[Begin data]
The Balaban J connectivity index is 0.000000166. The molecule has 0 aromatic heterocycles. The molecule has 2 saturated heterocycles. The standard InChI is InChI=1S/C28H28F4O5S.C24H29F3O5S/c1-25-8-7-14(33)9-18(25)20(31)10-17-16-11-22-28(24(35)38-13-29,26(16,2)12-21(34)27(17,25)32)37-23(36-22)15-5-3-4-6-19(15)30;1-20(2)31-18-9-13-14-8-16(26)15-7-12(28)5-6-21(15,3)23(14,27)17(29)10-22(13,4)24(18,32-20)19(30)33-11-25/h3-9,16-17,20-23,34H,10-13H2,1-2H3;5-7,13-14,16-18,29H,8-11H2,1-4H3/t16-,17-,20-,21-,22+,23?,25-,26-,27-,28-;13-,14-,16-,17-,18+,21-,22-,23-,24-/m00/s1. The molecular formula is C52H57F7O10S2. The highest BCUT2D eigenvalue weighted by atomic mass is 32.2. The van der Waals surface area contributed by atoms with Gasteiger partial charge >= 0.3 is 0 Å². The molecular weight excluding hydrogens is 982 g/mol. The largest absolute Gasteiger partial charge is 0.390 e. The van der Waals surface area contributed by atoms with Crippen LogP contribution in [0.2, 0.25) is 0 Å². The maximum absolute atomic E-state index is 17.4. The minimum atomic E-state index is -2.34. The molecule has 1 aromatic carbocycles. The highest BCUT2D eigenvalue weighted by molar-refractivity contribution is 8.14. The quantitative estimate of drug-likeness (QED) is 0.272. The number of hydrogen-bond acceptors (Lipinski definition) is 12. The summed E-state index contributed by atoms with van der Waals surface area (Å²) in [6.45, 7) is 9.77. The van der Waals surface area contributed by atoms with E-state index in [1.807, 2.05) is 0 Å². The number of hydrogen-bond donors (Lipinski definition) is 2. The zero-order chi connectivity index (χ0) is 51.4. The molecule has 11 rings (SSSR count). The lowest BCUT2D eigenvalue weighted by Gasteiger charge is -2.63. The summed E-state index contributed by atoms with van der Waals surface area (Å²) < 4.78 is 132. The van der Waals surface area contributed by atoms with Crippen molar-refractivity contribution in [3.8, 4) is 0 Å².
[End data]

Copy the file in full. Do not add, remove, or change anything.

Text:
The Balaban J connectivity index is 0.000000166. The molecule has 0 aromatic heterocycles. The molecule has 2 saturated heterocycles. The standard InChI is InChI=1S/C28H28F4O5S.C24H29F3O5S/c1-25-8-7-14(33)9-18(25)20(31)10-17-16-11-22-28(24(35)38-13-29,26(16,2)12-21(34)27(17,25)32)37-23(36-22)15-5-3-4-6-19(15)30;1-20(2)31-18-9-13-14-8-16(26)15-7-12(28)5-6-21(15,3)23(14,27)17(29)10-22(13,4)24(18,32-20)19(30)33-11-25/h3-9,16-17,20-23,34H,10-13H2,1-2H3;5-7,13-14,16-18,29H,8-11H2,1-4H3/t16-,17-,20-,21-,22+,23?,25-,26-,27-,28-;13-,14-,16-,17-,18+,21-,22-,23-,24-/m00/s1. The molecular formula is C52H57F7O10S2. The highest BCUT2D eigenvalue weighted by atomic mass is 32.2. The van der Waals surface area contributed by atoms with Gasteiger partial charge >= 0.3 is 0 Å². The molecular weight excluding hydrogens is 982 g/mol. The largest absolute Gasteiger partial charge is 0.390 e. The van der Waals surface area contributed by atoms with Crippen LogP contribution in [0.2, 0.25) is 0 Å². The maximum absolute atomic E-state index is 17.4. The minimum atomic E-state index is -2.34. The molecule has 1 aromatic carbocycles. The highest BCUT2D eigenvalue weighted by molar-refractivity contribution is 8.14. The quantitative estimate of drug-likeness (QED) is 0.272. The number of hydrogen-bond acceptors (Lipinski definition) is 12. The summed E-state index contributed by atoms with van der Waals surface area (Å²) in [6.45, 7) is 9.77. The van der Waals surface area contributed by atoms with E-state index in [1.807, 2.05) is 0 Å². The number of hydrogen-bond donors (Lipinski definition) is 2. The zero-order chi connectivity index (χ0) is 51.4. The molecule has 11 rings (SSSR count). The lowest BCUT2D eigenvalue weighted by Gasteiger charge is -2.63. The summed E-state index contributed by atoms with van der Waals surface area (Å²) < 4.78 is 132. The van der Waals surface area contributed by atoms with Crippen molar-refractivity contribution in [3.8, 4) is 0 Å².